Three bullet casings have been found around campus, according to Patricia Roberts-Miller, a professor in the rhetoric and writing department.
Roberts-Miller said a staff member found a bullet casing in Parlin Hall on Friday, and she found a second one in Parlin on Sunday. She was told there was another casing found earlier last week in Batts Hall.
“The main thing is it is not at all clear what this is, what the person means [or] what they’re communicating,” Roberts-Miller said.
Casey Boyle, a rhetoric and writing professor, posted pictures of one of the bullets found by a staff member on Twitter on Friday. A note in the bullet said “Triggered?”
The pictures Boyle posted also showed a Gun Free UT sign near the bullet defaced with the words “In the land of the pigs, the butcher is king. Oink… Oink… Oink.”
Boyle said the bullet and sign were not near a faculty member’s office.
The bullet found last Friday was the only one known to have a note in it. UTPD was not able to comment on whether or not the others had one at this time.
Campus carry has been a controversial topic for some since it was implemented. The law went into effect Aug. 1 at all Texas public colleges.
Gun Free UT is an anti-campus carry organization that has protested campus carry legislation since it was introduced during the last legislative session. The organization consists of faculty, students, staff and others in the UT community.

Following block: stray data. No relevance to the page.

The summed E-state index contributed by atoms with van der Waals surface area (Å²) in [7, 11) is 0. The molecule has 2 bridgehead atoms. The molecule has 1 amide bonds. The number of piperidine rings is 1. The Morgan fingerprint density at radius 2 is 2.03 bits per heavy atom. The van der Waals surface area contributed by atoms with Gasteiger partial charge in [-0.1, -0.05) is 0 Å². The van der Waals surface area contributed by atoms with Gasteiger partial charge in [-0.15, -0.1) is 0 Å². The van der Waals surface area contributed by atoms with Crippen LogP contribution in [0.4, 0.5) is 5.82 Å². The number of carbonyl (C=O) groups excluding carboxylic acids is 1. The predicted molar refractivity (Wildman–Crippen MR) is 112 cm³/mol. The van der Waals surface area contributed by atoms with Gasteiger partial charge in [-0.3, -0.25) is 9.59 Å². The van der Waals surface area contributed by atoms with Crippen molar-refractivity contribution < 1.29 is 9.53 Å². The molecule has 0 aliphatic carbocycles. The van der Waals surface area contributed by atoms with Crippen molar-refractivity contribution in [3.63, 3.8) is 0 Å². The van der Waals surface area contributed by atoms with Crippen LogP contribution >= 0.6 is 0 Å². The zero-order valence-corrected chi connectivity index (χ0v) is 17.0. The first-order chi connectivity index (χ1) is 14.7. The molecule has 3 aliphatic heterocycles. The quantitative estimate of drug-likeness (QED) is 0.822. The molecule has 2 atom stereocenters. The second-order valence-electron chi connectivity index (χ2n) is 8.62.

“We have said all along that campus carry will lead to accidental gun discharges and the use of lethal weapons to try to intimidate people,” said Stephen Wechsler, a linguistics professor and Gun Free UT member, in an email. “Now a gun owner is making the second point by leaving a gun shell casing and a threatening note outside the offices of our members. This illustrates the primary function of lethal weapons in America: to settle arguments through violence or the threat of violence. Unfortunately, those who tried to reassure everyone that campus carry will make no difference are being proven wrong.“
Students for Concealed Carry said they do not endorse these actions or any other actions that are in poor taste or which may be detrimental to the larger movement for increased gun rights on college campuses.
“There is not much of a point for acting in this manner,” government sophomore Brian Bensimon, director for SCC in Texas, said in an email. “When engaging those on the other side, we should always keep our actions civil and in good spirit.”
According to Cindy Posey, associate director of communications for University operations, UTPD has been made aware of the situation and is currently looking into it.
“It’s an open and ongoing investigation,” Posey said. “We can’t reveal information from an open investigation.”